1/  Rhythmagick                                (Dieng,Sanders,Hassan)        4.01
  2/  Sabar                                      (Dieng,Laswell)               6.10
  3/  Takou                                      (Dieng,Gurtu)                 3.52
  4/  Daresalam                                  (Dieng,Sanders)               6.23
  5/  Boka Devotion                              (Dieng,Laswell)               6.08
  6/  Soweto Funk                                (Dieng,Laswell)               9.10
  7/  Touba                                      (Dieng,Gurtu)                 7.38
  8/  Dungal Dub                                 (Dieng,Laswell)               6.35

          Recorded and mixed at Greenpoint Studio, Brooklyn, New York
          Engineered by Robert Musso
          Assistant engineer: Layng Martine
          Produced by Bill Laswell and Aiyb Dieng
          Material Inc.: Tracy McKnight
          Axiom: Bill Murphy
Aiyb Dieng: chatan, talking drum, congas, bata, bass drum, jimbe, gongs, bells, cymbals, metals; Trilok Gurtu: drums, tabla; Daniel Ponce: bata, conga; Carlos Cordova: bata; Pharoah Sanders: tenor saxophone, metal and wood flutes; Bernie Worrell: Hammond B-3 organ, clavinet; Bootsy Collins: guitar, Space bass; Nicky Skopelitis: 6 and 12 string guitars; Bill Laswell: low bass, bowed bass, samples; Umar Bin Hassan: voice.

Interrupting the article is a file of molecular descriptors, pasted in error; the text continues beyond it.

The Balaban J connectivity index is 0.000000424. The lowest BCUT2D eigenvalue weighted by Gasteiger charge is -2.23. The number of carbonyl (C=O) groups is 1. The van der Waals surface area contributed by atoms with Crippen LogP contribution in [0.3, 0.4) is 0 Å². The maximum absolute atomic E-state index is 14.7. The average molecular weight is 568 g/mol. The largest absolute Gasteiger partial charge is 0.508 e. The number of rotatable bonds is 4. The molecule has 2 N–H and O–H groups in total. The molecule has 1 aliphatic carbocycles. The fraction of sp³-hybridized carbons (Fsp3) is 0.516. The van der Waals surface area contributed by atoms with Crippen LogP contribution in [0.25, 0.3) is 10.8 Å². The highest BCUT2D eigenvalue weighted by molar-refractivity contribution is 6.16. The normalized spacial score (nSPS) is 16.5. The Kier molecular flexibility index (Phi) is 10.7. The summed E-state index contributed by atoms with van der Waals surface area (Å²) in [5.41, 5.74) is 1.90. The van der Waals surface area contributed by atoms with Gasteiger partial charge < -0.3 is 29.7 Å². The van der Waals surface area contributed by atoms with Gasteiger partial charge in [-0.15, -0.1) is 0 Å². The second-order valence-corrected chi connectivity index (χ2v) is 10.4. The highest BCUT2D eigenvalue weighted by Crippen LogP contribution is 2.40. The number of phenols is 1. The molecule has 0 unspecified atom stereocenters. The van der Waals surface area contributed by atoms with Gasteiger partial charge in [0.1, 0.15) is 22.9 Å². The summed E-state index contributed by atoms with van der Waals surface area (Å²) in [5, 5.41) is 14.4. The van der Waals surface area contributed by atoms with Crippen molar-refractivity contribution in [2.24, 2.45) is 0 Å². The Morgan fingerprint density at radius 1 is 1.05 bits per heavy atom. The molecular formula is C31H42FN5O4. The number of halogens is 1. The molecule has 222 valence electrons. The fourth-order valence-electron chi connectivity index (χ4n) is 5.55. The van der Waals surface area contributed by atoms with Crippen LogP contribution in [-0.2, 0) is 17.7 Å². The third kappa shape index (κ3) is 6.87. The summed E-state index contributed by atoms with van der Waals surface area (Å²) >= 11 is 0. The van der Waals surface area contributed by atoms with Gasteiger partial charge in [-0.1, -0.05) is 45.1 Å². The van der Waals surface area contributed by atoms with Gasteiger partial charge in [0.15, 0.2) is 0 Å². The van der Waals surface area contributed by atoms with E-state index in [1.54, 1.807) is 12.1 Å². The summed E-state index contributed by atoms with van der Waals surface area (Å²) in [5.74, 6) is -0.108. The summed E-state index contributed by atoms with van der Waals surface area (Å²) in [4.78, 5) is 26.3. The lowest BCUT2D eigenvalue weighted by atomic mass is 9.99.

1995 - P-Vine/Blues Interaction (Japan), PCD-5801 (CD)
          1997 - Subharmonic (USA), SD 7021 (CD)
          1999 - Masterplan (Germany), MP 42006 (CD)


More Material Magic

Rock-solid solo set of African jazz from the Material percussionist. As is often the case with this circle of musicians, the record is something of a Material jam session, with the usual suspects (Bill Laswell, Nicky Skopelitis, Bernie Worrell) joined by guests Bootsy Collins on space bass, Pharaoh Sanders on sax, and John McLaughlin collaborator Trilok Gurtu on percussion. Half the tracks are acoustic sets involving Dieng, Gurtu, and Daniel Ponce; the rest are group jams where everybody shines. Nothing as intense as, say, Memory Serves or Seven Souls, but groovy and heady just the same. Highlights are Dungul Dub; the fitting Soweto Funk, with one of Worrell's best Hammond solos; the title track, where Sanders doubles sax and ethnic flute over Umar Bin Hassan's beat poetry; and Boka Devotion, which closes with Bootsy leading the band into a quick run-through of McLaughlin's Marbles. Funky stuff.

Gareth Davies-Morris (courtesy of website)